Afterwards, I joined forums and attended “Can’t Stop the Signal” screenings. We all discussed how Firefly would come back eventually, and I think deep down we all believed it would. Eventually a lackluster comic series was produced, and a mobile game was announced. Sadly, despite the cast recording lines for the mobile game, it never saw the light of day.
When Netflix picked up Arrested Development back in 2012 it was a huge deal. Everyone expected Firefly to be next, or at least us Browncoats did, but then Netflix’s chief content officer had this to say:
“Let me give you one broad statement about these recovery shows. In almost every case the cult around the show gets more intense and smaller as time goes by. Arrested Development was the rarest of birds in that the audience of the show grew larger than the original broadcast audience because people came to discover it years after it was cancelled. The Firefly fan is still the Firefly fan from when it was on TV and there’s fewer of them and they’re more passionate every year. Whereas with Arrested Development we’re going to be serving a multiple of the original audience. Any of the other shows we could bring back would be a fraction of the original audience.”
I think that’s when my hope finally died. As much as I hated him for saying it, I knew it was true. I watched the fandom and fever die down since the release of Serenity. Firefly was a show that grew thanks to word of mouth, but everyone had already discovered it that was going to discover it and it had been so long they just moved onto their next obsession.
Since then the licensing of Firefly has increased with toys, Pop figures, models, and t-shirts having been released. A newer (and better) comic book series was released, but short lived. In the past year, several tie-in novels have been released, but according to the reviews I’ve read, they really lack the passion and excitement for the source material. I think the most interesting (and best reviewed) book has been a cook book inspired by the dishes seen in Firefly.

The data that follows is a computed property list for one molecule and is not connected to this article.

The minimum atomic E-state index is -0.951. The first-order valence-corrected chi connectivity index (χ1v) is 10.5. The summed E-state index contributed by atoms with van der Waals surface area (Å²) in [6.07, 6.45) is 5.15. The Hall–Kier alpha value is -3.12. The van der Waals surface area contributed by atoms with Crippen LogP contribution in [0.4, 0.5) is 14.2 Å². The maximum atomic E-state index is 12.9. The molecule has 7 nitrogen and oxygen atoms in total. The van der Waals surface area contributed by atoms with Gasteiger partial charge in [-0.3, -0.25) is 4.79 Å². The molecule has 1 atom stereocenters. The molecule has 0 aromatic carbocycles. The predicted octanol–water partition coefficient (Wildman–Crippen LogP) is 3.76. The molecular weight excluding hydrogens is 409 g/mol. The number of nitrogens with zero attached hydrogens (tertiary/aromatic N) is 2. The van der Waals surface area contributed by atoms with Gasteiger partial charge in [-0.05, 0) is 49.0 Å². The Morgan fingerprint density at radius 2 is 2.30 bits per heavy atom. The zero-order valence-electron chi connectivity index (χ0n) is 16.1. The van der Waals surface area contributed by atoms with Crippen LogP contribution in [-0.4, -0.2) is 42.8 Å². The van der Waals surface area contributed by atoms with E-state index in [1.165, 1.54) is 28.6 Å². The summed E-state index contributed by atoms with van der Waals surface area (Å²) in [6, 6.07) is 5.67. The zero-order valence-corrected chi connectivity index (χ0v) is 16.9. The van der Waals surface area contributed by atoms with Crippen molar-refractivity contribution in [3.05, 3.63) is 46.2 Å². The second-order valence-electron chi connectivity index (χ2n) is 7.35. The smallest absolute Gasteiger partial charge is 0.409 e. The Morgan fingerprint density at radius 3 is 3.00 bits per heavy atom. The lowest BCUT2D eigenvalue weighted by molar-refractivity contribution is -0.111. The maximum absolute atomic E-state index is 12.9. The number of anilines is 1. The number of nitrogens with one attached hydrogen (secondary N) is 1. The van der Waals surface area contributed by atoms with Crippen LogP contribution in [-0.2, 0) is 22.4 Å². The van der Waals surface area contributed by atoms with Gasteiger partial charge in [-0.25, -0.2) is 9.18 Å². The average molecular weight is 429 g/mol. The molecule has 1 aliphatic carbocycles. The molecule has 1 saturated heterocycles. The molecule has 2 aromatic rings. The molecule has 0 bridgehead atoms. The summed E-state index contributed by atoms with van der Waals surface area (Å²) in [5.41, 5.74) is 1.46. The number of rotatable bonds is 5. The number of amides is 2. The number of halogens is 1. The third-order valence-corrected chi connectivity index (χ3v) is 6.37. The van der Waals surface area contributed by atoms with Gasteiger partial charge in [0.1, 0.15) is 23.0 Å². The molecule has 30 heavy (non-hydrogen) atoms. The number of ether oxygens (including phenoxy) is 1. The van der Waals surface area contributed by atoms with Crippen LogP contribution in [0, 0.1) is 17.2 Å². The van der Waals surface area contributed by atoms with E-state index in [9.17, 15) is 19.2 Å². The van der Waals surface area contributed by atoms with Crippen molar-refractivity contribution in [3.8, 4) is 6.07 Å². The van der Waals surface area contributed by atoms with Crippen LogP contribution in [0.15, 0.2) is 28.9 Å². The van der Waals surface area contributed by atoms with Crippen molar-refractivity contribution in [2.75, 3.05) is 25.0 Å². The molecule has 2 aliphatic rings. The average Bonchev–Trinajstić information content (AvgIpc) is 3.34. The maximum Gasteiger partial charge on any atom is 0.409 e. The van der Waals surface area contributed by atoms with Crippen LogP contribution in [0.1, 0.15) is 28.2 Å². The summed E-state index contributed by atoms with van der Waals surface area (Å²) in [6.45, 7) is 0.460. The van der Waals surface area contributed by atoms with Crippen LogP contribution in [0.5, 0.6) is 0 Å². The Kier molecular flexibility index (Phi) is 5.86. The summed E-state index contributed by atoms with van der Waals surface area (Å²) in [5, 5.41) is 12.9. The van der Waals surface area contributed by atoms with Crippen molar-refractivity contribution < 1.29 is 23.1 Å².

I’m even debating about purchasing it and cooking my way through it.
The Firefly fan sites and forums are a ghost town now. Memes still pop up time-to-time and Firefly is always talked about when it comes to great science fiction shows, but I can’t help but to think that it’s gone forever. We got what we got, and we need to appreciate it for what it is.
I recently started my re-watch of Firefly. It was once a yearly tradition, but it’s been four or five years since I last watched the entire series. It’s almost shocking how young the cast looks and how the CGI hasn’t aged all that well. The series wasn’t shot in HD and while it doesn’t look terrible, you can definitely tell it’s a pre-Battlestar Galactica show.
The interior ship design is still brilliant and once you get past the first thirty minutes, the cast begins to connect and you can still see the glimpses of what wonderfulness is to come.
I think what makes Firefly special is that when you watch it you want to be part of the crew. A crew that is always struggling, dabbles on the side of law breaking, and seems to run on borrowed time. Despite all of this, you feel like it would be totally worth it to live in cramped quarters on a ship that is constantly falling apart and being commanded by a very broken man. There is something about the family that is created on that show that seems to fill a void that many of us are missing in our lives.